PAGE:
Andrew H. Ward was born January 3, 1815 near Cynthiana in Harrison County, Kentucky. He was the son of Andrew and Elizabeth (Headington) Ward. Ward was named for his father and for William Henry Harrison, under whom his father served in the War of 1812.
Ward attended the county schools, then matriculated to Transylvania University in Lexington, Kentucky. He served as clerk on a steamboat on the Tombigbee River for several years. He began to study law in 1842 and was admitted to the bar in 1844, commencing practice in Cynthiana.
In 1846, Ward married Ellen V. Moore. The couple had one daughter (Mollie M. Ward Gaddy) before Ellen V. Moore Ward died in 1848. Ward married Elizabeth Ware on December 31, 1857; she died in 1865, leaving no children. On April 28, 1868, he married Helen H. Lair. The couple had two daughters – Bertie M. (Ward) Lafferty and Catherine Ward – and three sons – Harry R. Ward, Paul S. Ward, and Ashley F. Ward.
During his early political career, Ward was affiliated with the Whig Party, but after the dissolution of the Whigs, he associated himself with the Democratic Party. He was elected city attorney of Cynthiana in 1860. In 1861, Ward unsuccessfully sought election to the Kentucky House of Representatives but was elected to that chamber two years later, serving a single, two-year term. He was an unsuccessful candidate for election to the Thirty-ninth Congress in 1864 but was later elected to represent the Sixth District to the 39th Congress to fill the vacancy caused by the resignation of Green Clay Smith. He served from December 3, 1866, to March 3, 1867, and was not a candidate for renomination in 1866.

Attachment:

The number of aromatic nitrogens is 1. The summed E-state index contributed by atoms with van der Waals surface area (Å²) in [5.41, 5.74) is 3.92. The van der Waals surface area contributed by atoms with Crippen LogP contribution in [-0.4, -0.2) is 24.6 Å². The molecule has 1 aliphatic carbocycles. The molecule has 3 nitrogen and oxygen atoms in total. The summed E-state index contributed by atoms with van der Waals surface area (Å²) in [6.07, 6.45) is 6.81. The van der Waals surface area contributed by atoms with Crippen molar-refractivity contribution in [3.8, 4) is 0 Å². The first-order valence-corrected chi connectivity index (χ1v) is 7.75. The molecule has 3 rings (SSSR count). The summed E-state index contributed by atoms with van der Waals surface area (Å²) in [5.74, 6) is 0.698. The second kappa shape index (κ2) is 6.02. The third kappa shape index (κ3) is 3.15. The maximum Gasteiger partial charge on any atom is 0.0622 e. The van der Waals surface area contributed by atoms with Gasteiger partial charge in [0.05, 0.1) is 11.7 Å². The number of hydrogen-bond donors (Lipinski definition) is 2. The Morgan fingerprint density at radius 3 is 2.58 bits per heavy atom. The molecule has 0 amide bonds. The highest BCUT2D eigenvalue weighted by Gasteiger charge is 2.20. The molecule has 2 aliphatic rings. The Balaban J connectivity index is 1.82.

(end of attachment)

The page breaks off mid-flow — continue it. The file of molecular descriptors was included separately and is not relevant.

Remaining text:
Although he never formally enlisted for service in the American Civil War, he opposed secession and was among the 330 citizens who successfully resisted John Hunt Morgan's raid on Cynthiana in 1864.
Following his tenure in Congress, Ward resumed the practice of law. He defended the first case of treason tried in Kentucky. He practiced law into his eighties, and the maximum penalty ever imposed on one of his clients was ten years in the penitentiary. Concurrent with his late law practice, he served as president of the National Bank of Cynthiana and was Sunday school superintendent at the local Christian church. He died in Cynthiana, Kentucky, on April 16, 1904, and was interred in Battle Grove Cemetery.